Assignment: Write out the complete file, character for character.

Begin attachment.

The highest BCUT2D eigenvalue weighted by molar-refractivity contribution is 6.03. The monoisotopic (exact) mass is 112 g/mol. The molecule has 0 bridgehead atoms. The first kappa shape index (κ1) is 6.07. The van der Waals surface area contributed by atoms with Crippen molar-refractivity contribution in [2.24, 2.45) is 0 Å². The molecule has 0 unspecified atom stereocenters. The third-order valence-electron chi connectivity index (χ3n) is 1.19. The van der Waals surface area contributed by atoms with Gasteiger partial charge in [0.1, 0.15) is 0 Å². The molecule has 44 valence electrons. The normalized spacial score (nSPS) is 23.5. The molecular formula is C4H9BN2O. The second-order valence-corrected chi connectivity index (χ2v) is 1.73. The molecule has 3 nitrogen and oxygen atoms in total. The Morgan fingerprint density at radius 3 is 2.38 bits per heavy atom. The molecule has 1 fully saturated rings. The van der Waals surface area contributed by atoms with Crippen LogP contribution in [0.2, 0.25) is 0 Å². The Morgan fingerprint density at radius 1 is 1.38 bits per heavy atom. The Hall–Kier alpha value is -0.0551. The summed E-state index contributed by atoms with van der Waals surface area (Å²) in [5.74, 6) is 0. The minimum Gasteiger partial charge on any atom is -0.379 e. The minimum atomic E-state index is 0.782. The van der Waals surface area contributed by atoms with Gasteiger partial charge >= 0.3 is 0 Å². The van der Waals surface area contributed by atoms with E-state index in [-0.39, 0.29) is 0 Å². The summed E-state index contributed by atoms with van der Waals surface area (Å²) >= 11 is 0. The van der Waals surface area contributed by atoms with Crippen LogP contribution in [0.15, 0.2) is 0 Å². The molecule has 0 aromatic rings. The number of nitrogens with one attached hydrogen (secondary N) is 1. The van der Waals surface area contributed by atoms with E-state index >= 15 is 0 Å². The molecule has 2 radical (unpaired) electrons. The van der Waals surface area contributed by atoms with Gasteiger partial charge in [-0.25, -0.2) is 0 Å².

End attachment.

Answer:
The highest BCUT2D eigenvalue weighted by molar-refractivity contribution is 6.03. The monoisotopic (exact) mass is 112 g/mol. The molecule has 0 bridgehead atoms. The first kappa shape index (κ1) is 6.07. The van der Waals surface area contributed by atoms with Crippen molar-refractivity contribution in [2.24, 2.45) is 0 Å². The molecule has 0 unspecified atom stereocenters. The third-order valence-electron chi connectivity index (χ3n) is 1.19. The van der Waals surface area contributed by atoms with Gasteiger partial charge in [0.1, 0.15) is 0 Å². The molecule has 44 valence electrons. The normalized spacial score (nSPS) is 23.5. The molecular formula is C4H9BN2O. The second-order valence-corrected chi connectivity index (χ2v) is 1.73. The molecule has 3 nitrogen and oxygen atoms in total. The Morgan fingerprint density at radius 3 is 2.38 bits per heavy atom. The molecule has 1 fully saturated rings. The van der Waals surface area contributed by atoms with Crippen LogP contribution in [0.2, 0.25) is 0 Å². The Morgan fingerprint density at radius 1 is 1.38 bits per heavy atom. The Hall–Kier alpha value is -0.0551. The summed E-state index contributed by atoms with van der Waals surface area (Å²) in [5.74, 6) is 0. The minimum Gasteiger partial charge on any atom is -0.379 e. The minimum atomic E-state index is 0.782. The van der Waals surface area contributed by atoms with Gasteiger partial charge >= 0.3 is 0 Å². The van der Waals surface area contributed by atoms with E-state index in [-0.39, 0.29) is 0 Å². The summed E-state index contributed by atoms with van der Waals surface area (Å²) >= 11 is 0. The van der Waals surface area contributed by atoms with Crippen LogP contribution in [0.15, 0.2) is 0 Å². The molecule has 0 aromatic rings. The number of nitrogens with one attached hydrogen (secondary N) is 1. The van der Waals surface area contributed by atoms with E-state index >= 15 is 0 Å². The molecule has 2 radical (unpaired) electrons. The van der Waals surface area contributed by atoms with Gasteiger partial charge in [-0.25, -0.2) is 0 Å².